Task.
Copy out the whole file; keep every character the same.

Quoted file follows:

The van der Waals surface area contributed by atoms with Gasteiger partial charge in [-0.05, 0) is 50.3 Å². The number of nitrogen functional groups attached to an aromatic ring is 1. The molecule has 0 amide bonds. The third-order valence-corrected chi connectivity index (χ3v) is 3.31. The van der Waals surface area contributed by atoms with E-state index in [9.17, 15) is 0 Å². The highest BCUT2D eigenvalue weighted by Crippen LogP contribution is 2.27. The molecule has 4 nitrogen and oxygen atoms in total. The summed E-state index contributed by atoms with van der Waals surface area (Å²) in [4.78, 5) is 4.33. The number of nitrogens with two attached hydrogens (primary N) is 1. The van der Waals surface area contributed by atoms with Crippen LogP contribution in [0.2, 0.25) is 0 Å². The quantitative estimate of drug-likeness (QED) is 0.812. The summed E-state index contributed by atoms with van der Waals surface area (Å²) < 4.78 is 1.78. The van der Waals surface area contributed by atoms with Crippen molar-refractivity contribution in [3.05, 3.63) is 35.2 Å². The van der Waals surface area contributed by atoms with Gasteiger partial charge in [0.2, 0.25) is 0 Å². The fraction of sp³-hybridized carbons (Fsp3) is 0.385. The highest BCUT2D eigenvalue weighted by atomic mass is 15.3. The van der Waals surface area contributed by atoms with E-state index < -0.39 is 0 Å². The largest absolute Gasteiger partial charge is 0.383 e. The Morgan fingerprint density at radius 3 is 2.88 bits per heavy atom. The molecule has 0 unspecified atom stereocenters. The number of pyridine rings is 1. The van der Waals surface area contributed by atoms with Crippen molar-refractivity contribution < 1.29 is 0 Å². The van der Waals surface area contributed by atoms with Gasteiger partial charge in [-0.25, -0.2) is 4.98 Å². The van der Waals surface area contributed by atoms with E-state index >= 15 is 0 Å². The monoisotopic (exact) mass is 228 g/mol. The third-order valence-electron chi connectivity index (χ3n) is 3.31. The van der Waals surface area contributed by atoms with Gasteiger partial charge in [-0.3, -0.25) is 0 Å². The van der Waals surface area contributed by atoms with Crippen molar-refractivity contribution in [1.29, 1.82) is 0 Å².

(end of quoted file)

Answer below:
The van der Waals surface area contributed by atoms with Gasteiger partial charge in [-0.05, 0) is 50.3 Å². The number of nitrogen functional groups attached to an aromatic ring is 1. The molecule has 0 amide bonds. The third-order valence-corrected chi connectivity index (χ3v) is 3.31. The van der Waals surface area contributed by atoms with E-state index in [9.17, 15) is 0 Å². The highest BCUT2D eigenvalue weighted by Crippen LogP contribution is 2.27. The molecule has 4 nitrogen and oxygen atoms in total. The summed E-state index contributed by atoms with van der Waals surface area (Å²) in [4.78, 5) is 4.33. The number of nitrogens with two attached hydrogens (primary N) is 1. The van der Waals surface area contributed by atoms with Crippen LogP contribution in [0.2, 0.25) is 0 Å². The quantitative estimate of drug-likeness (QED) is 0.812. The summed E-state index contributed by atoms with van der Waals surface area (Å²) < 4.78 is 1.78. The van der Waals surface area contributed by atoms with Crippen molar-refractivity contribution in [3.05, 3.63) is 35.2 Å². The van der Waals surface area contributed by atoms with Gasteiger partial charge in [0.2, 0.25) is 0 Å². The fraction of sp³-hybridized carbons (Fsp3) is 0.385. The highest BCUT2D eigenvalue weighted by atomic mass is 15.3. The van der Waals surface area contributed by atoms with E-state index < -0.39 is 0 Å². The largest absolute Gasteiger partial charge is 0.383 e. The Morgan fingerprint density at radius 3 is 2.88 bits per heavy atom. The molecule has 0 unspecified atom stereocenters. The number of pyridine rings is 1. The van der Waals surface area contributed by atoms with Crippen molar-refractivity contribution < 1.29 is 0 Å². The van der Waals surface area contributed by atoms with Gasteiger partial charge in [-0.25, -0.2) is 4.98 Å². The van der Waals surface area contributed by atoms with E-state index >= 15 is 0 Å². The monoisotopic (exact) mass is 228 g/mol. The third-order valence-electron chi connectivity index (χ3n) is 3.31. The van der Waals surface area contributed by atoms with Gasteiger partial charge in [-0.3, -0.25) is 0 Å². The van der Waals surface area contributed by atoms with Crippen molar-refractivity contribution in [1.29, 1.82) is 0 Å².